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Volume 28 : Issue 28 : "text" Format

Messages in this Issue:
  AT&T Reports Fourth-Quarter and Full-Year Results
  Verizon Reports 4Q and Full-Year 2008
  Re: GateHouse and The New York Times Co. settle dispute over Web sites 
  Total absurdity - Cell phone mandatory noise bill in HR. 
  Re: Total absurdity - Cell phone mandatory noise bill in HR.    
  Re: Total absurdity - Cell phone mandatory noise bill in HR.   
  Re: Total absurdity - Cell phone mandatory noise bill in HR.    
  Re: Staff Finds White House in the Technological Dark Ages   

====== 27 years of TELECOM Digest -- Founded August 21, 1981 ======
Telecom and VOIP (Voice over Internet Protocol) Digest for the
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and the name of our lawyer, and other stuff of interest.

Date: Wed, 28 Jan 2009 10:20:06 -0500
From: Monty Solomon <>
Subject: AT&T Reports Fourth-Quarter and Full-Year Results
Message-ID: <p06240858c5a6267a7487@[]>

AT&T Reports Fourth-Quarter and Full-Year Results Highlighted by 
Robust Wireless Data Growth, Accelerated U-verse TV Ramp, Continued 
Double-Digit Growth in IP Data Services

Dallas, Texas, January 28, 2009

  * Full-year reported EPS of $2.16, up from $1.94 for 2007; full-year 
adjusted EPS of $2.81, compared with $2.76 for 2007
  * Fourth-quarter reported EPS of $0.41 versus $0.51 for the 
year-earlier quarter; adjusted fourth-quarter EPS of $0.64 versus 
  * Fourth-quarter EPS reflects the success of AT&T's iPhone 3G 
launch. Adjusted results exclude merger-related costs and a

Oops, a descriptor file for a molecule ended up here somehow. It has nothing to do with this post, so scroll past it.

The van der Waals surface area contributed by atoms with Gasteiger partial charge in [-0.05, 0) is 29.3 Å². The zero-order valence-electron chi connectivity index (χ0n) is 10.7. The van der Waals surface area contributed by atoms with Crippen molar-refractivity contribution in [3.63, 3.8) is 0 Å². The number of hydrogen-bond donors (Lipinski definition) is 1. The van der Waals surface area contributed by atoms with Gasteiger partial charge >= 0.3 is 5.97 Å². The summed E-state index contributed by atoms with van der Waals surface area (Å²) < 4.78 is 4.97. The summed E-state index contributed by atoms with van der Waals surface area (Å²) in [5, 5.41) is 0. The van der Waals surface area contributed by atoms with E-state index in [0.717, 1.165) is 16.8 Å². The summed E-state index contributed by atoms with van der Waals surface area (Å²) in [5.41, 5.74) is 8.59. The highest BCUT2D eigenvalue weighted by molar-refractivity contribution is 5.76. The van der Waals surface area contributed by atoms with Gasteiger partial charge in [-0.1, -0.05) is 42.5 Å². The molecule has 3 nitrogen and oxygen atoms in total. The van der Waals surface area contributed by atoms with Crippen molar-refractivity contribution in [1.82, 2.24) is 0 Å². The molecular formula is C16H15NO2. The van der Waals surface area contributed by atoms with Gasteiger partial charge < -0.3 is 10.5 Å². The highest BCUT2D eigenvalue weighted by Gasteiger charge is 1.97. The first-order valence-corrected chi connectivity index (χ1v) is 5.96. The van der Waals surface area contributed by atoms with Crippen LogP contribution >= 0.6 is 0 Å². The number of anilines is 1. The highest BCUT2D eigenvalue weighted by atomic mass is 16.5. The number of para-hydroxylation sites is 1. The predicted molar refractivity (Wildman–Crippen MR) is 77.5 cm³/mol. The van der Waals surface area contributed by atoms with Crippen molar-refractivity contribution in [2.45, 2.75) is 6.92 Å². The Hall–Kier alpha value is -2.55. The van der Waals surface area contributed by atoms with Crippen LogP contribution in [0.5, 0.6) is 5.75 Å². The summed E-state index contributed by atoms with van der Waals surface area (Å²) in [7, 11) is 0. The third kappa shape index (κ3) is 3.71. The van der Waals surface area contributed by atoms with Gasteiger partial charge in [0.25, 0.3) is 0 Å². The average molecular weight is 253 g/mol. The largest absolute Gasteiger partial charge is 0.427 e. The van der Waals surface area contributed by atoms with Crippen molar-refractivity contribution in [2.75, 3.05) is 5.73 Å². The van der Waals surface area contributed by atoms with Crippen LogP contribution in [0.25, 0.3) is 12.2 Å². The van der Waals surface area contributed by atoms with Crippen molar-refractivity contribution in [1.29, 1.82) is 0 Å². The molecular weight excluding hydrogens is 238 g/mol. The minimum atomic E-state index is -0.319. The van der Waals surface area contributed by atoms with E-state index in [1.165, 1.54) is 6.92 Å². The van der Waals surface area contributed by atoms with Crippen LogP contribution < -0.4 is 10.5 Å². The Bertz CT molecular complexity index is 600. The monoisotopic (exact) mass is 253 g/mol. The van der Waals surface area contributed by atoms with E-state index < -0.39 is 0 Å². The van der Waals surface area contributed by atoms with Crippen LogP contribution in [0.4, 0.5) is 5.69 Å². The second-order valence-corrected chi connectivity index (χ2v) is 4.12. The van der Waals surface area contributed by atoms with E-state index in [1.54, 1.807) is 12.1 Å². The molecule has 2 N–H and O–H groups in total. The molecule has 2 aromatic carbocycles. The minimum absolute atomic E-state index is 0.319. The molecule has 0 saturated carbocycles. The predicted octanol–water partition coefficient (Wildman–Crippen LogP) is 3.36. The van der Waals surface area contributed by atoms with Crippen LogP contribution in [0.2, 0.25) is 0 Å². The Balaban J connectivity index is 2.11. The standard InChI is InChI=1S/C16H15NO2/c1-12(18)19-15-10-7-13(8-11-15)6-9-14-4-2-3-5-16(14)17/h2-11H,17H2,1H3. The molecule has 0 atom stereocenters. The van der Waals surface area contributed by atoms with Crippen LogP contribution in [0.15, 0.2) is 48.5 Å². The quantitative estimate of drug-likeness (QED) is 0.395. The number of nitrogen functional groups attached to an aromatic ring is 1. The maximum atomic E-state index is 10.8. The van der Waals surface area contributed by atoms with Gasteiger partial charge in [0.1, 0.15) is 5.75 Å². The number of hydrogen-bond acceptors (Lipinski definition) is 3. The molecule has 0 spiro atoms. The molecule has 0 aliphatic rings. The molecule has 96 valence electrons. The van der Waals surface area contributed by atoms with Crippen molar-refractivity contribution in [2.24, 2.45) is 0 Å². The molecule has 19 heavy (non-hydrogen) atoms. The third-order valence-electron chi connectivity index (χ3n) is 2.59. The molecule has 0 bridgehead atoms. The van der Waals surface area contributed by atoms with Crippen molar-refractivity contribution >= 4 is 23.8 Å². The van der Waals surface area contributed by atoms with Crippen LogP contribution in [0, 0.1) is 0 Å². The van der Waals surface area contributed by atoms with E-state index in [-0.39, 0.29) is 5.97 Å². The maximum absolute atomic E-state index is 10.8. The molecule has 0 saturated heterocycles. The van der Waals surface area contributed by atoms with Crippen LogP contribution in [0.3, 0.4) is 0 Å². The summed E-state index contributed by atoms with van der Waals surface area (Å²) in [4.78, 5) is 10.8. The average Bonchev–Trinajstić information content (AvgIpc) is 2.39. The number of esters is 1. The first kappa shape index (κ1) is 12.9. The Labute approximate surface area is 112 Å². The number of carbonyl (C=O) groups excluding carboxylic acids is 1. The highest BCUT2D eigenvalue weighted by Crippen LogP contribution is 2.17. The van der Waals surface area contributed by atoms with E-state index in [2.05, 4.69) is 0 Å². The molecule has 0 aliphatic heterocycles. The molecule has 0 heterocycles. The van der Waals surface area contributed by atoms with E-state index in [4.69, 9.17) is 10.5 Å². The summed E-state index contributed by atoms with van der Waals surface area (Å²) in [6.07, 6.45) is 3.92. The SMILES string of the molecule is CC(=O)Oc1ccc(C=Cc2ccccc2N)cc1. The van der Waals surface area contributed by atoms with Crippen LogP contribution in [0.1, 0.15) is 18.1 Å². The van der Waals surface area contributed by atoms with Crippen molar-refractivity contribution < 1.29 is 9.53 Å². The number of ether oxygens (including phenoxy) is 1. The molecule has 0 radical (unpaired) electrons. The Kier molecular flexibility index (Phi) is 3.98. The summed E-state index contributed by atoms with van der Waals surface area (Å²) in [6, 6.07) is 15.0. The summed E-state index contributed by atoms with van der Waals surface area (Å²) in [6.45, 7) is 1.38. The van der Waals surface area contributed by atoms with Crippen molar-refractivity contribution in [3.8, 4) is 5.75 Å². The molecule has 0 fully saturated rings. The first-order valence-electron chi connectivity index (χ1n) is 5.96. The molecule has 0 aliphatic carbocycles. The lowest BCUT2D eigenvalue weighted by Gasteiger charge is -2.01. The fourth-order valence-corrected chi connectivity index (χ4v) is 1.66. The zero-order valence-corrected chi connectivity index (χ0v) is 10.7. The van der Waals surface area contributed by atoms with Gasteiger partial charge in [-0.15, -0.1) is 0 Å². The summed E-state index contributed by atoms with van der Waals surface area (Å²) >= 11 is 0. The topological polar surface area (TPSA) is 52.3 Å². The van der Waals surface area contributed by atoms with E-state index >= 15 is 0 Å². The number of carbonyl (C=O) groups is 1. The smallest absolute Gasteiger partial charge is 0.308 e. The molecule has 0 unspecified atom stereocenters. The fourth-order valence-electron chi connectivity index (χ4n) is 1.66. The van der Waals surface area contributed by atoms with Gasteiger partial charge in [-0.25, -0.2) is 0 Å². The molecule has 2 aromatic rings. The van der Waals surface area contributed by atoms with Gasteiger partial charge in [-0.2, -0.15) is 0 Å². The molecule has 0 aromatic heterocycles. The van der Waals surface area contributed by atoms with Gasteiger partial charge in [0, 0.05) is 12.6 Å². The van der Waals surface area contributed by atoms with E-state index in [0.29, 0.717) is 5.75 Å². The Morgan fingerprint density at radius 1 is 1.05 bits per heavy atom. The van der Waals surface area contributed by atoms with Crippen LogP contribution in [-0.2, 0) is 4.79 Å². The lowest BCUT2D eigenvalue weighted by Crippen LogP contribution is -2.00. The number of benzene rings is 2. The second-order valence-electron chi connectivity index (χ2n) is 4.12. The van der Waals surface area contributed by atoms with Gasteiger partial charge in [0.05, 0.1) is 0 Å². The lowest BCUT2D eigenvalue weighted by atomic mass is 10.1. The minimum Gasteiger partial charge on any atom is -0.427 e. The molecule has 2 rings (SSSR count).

previously announced force reduction charge. In addition, both 
reported and adjusted fourth-quarter 2008 earnings include $0.07 of 
pressure from the company's iPhone 3G initiative, hurricane-related 
expenses and foreign exchange impacts
  * 2.1 million fourth-quarter net gain in wireless subscribers to 
reach 77.0 million in service, up 7.0 million over the past year
  * 4.3 million iPhone 3G devices activated in the second half of 
2008, including 1.9 million in the fourth quarter. Approximately 
40 percent of iPhone activations were for customers new to AT&T. 
iPhone 3G continues to deliver high-value subscribers with 
significantly higher ARPU (average monthly revenues per subscriber) 
and lower churn than AT&T's postpaid subscriber average
  * Wireless postpaid subscriber ARPU growth of 3.9 percent versus the 
year-earlier quarter to $59.59; postpaid data ARPU up 35.7 percent 
versus the fourth quarter of 2007 and up 10.9 percent sequentially
  * 51.2 percent growth in wireless data revenues - reflecting rapid 
adoption of wireless integrated devices and increased usage of 
wireless Internet access, messaging and related services; AT&T's 
wireless integrated devices in service more than doubled over the 
past year
  * Strong ramp in AT&T U-verseSM TV subscribers, with a 
fourth-quarter net increase of 264,000, the company's best quarterly 
gain to date, to reach more than 1 million in service; U-verse 
network deployment now reaches 17 million living units
  * 14.2 percent fourth-quarter growth in wireline IP data revenues 
driven by rapid expansion in AT&T U-verse services and growth in